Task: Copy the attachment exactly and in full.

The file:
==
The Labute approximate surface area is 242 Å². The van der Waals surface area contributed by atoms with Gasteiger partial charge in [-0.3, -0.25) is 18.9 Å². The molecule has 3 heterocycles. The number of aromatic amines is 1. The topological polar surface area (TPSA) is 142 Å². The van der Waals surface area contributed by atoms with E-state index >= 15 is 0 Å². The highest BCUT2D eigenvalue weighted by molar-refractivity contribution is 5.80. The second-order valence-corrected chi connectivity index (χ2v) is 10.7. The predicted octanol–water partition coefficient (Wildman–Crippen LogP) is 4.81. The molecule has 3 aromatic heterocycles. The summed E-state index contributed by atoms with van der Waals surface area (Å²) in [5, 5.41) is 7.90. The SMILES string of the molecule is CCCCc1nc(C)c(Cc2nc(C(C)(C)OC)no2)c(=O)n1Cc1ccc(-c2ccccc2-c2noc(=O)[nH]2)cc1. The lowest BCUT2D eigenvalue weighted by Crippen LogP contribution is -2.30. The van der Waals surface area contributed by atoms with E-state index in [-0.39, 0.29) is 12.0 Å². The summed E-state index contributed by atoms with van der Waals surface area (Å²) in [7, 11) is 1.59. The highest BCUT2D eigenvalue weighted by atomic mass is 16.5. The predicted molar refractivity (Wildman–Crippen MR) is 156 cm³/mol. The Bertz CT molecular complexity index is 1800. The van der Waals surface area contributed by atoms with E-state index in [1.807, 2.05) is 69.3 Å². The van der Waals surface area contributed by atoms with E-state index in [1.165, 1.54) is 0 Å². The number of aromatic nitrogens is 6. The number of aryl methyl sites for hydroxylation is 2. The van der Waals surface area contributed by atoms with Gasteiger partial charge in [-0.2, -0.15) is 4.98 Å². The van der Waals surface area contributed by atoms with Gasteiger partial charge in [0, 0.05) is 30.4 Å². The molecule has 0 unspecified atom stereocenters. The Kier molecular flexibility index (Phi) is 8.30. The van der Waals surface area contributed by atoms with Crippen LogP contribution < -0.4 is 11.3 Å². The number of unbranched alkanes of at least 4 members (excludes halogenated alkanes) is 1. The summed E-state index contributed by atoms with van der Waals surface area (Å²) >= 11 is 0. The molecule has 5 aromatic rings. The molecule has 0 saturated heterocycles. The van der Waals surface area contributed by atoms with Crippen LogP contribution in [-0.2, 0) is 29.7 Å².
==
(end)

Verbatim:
The Labute approximate surface area is 242 Å². The van der Waals surface area contributed by atoms with Gasteiger partial charge in [-0.3, -0.25) is 18.9 Å². The molecule has 3 heterocycles. The number of aromatic amines is 1. The topological polar surface area (TPSA) is 142 Å². The van der Waals surface area contributed by atoms with E-state index >= 15 is 0 Å². The highest BCUT2D eigenvalue weighted by molar-refractivity contribution is 5.80. The second-order valence-corrected chi connectivity index (χ2v) is 10.7. The predicted octanol–water partition coefficient (Wildman–Crippen LogP) is 4.81. The molecule has 3 aromatic heterocycles. The summed E-state index contributed by atoms with van der Waals surface area (Å²) in [5, 5.41) is 7.90. The SMILES string of the molecule is CCCCc1nc(C)c(Cc2nc(C(C)(C)OC)no2)c(=O)n1Cc1ccc(-c2ccccc2-c2noc(=O)[nH]2)cc1. The lowest BCUT2D eigenvalue weighted by Crippen LogP contribution is -2.30. The van der Waals surface area contributed by atoms with E-state index in [-0.39, 0.29) is 12.0 Å². The summed E-state index contributed by atoms with van der Waals surface area (Å²) in [7, 11) is 1.59. The highest BCUT2D eigenvalue weighted by atomic mass is 16.5. The predicted molar refractivity (Wildman–Crippen MR) is 156 cm³/mol. The Bertz CT molecular complexity index is 1800. The van der Waals surface area contributed by atoms with E-state index in [1.807, 2.05) is 69.3 Å². The van der Waals surface area contributed by atoms with E-state index in [1.165, 1.54) is 0 Å². The number of aromatic nitrogens is 6. The number of aryl methyl sites for hydroxylation is 2. The van der Waals surface area contributed by atoms with Gasteiger partial charge in [-0.2, -0.15) is 4.98 Å². The van der Waals surface area contributed by atoms with Gasteiger partial charge in [0, 0.05) is 30.4 Å². The molecule has 0 unspecified atom stereocenters. The Kier molecular flexibility index (Phi) is 8.30. The van der Waals surface area contributed by atoms with Crippen LogP contribution < -0.4 is 11.3 Å². The number of unbranched alkanes of at least 4 members (excludes halogenated alkanes) is 1. The summed E-state index contributed by atoms with van der Waals surface area (Å²) >= 11 is 0. The molecule has 5 aromatic rings. The molecule has 0 saturated heterocycles. The van der Waals surface area contributed by atoms with Crippen LogP contribution in [-0.2, 0) is 29.7 Å².